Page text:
Why Fashion Critics Should Stop Hating on Burberry’s LFW Show

Critics were unimpressed with Burberry’s Spring 2011 collection, which debuted in London this week. The general consensus is that designer Christopher Bailey has turned out a cheap, passé, biker-chic look that was worsened by the extremely spiky heels that several models had to remove before the end of the show and led to one model’s tumble on the catwalk. {NYT}

Burberry models were forced to remove their killer heels to make it down the runway at London Fashion Week

The fashion business being what it is (and by “what it is,” we mean obsessively terrified of the Internet and of the firm belief that if everyone ignores it, it will go away), the other general consensus is that Burberry produced a sub-par collection because the label was too focused on its online push and embrace of Internet business tools to create a high quality, inspired line.

Indeed Burberry has been one of the few members of the fashion community to embrace technology and work to use the Internet to its advantage. In addition to broadcasting past shows live in 3-D for a worldwide audience, they have an entire site devoted to the Art of the Trench and once enlisted Elle‘s Joe Zee, a top Twitter user in the fashion biz, to hijack their feed and tweet coverage of a Burberry show. Their recent show in London was available in live-stream online, with many of the clothes made available for purchase immediately afterward and set to be delivered in a few months. {The Cut}

Stupid question alert: why on earth do these smart initiatives mean Bailey cannot turn out a high quality, impressive collection? We’re not mad that critics, as a whole, did not like the clothes. That is fair enough. We’re just wondering how anyone comes to the conclusion that the cause is Bailey focusing too much attention on Internet business tools.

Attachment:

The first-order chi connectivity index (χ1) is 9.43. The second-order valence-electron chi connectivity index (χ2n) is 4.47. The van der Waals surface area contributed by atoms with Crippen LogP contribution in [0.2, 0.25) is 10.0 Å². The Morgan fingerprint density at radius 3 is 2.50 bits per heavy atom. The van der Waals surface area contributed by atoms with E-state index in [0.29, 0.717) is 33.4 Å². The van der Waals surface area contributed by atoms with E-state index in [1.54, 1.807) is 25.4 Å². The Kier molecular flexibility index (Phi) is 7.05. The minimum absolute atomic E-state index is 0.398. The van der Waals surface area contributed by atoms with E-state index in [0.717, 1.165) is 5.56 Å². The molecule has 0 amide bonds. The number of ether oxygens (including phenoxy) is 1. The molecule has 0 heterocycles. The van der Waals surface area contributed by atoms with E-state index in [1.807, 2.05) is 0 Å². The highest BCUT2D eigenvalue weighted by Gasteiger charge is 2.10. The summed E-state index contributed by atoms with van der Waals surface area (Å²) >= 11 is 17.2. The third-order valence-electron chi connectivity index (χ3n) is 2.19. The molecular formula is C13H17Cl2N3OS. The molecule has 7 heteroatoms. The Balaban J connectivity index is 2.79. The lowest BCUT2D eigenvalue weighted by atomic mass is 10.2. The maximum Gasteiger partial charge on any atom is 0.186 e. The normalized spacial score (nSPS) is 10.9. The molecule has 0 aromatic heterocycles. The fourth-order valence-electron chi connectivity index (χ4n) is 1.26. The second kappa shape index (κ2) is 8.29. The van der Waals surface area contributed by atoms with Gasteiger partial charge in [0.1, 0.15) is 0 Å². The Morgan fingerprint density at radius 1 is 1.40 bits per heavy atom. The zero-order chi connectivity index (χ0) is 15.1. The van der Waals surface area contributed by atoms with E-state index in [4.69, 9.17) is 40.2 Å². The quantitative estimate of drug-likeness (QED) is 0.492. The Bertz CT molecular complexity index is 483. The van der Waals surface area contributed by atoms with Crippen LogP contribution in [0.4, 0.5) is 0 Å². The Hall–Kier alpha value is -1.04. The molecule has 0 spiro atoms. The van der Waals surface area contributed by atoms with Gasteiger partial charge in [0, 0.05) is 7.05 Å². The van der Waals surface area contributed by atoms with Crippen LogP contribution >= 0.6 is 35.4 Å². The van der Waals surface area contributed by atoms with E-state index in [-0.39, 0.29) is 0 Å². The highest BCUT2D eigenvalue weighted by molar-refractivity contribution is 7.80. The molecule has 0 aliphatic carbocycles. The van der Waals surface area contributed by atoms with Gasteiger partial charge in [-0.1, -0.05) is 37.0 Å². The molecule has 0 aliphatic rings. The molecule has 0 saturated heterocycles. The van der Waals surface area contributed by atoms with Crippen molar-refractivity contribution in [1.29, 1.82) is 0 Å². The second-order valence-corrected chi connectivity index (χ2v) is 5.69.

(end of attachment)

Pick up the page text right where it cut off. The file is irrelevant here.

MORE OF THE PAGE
For one thing, Bailey probably does not have much to do with creating Burberry’s online presence. The label likely has a public relations and digital marketing team that is responsible for their push into cyber land. For another, fashion designers have been juggling creativity and business management for decades. Their ability to do so should not change just because certain business practices are evolving.

Cathy Horyn at The New York Times made the only legitimate argument for why focusing on Internet initiatives would cause a designer to turn out a less impressive collection:

“Indeed, the many leather jackets and coats — plain, studded and in gold snakeskin with stretch pants and skimpy dresses — seemed primed for Web sales; much of the collection was to be offered for immediate sale and delivered in about two months. Hence a style that was seasonless rather than overtly spring.”

That makes perfect sense. So maybe Bailey and Burberry did get this one wrong, but you know what? The Internet is the future, and everyone in fashion cannot run and hide from it forever. Those that refuse to embrace it will likely end up irrelevant very soon. Therefore, we applaud Bailey and his team at Burberry for at least making an attempt to adapt to the times. After all, what good is a high quality, outstandingly creative collection if no one outside a few magazine editors knows about it or wants to buy the clothes from it?

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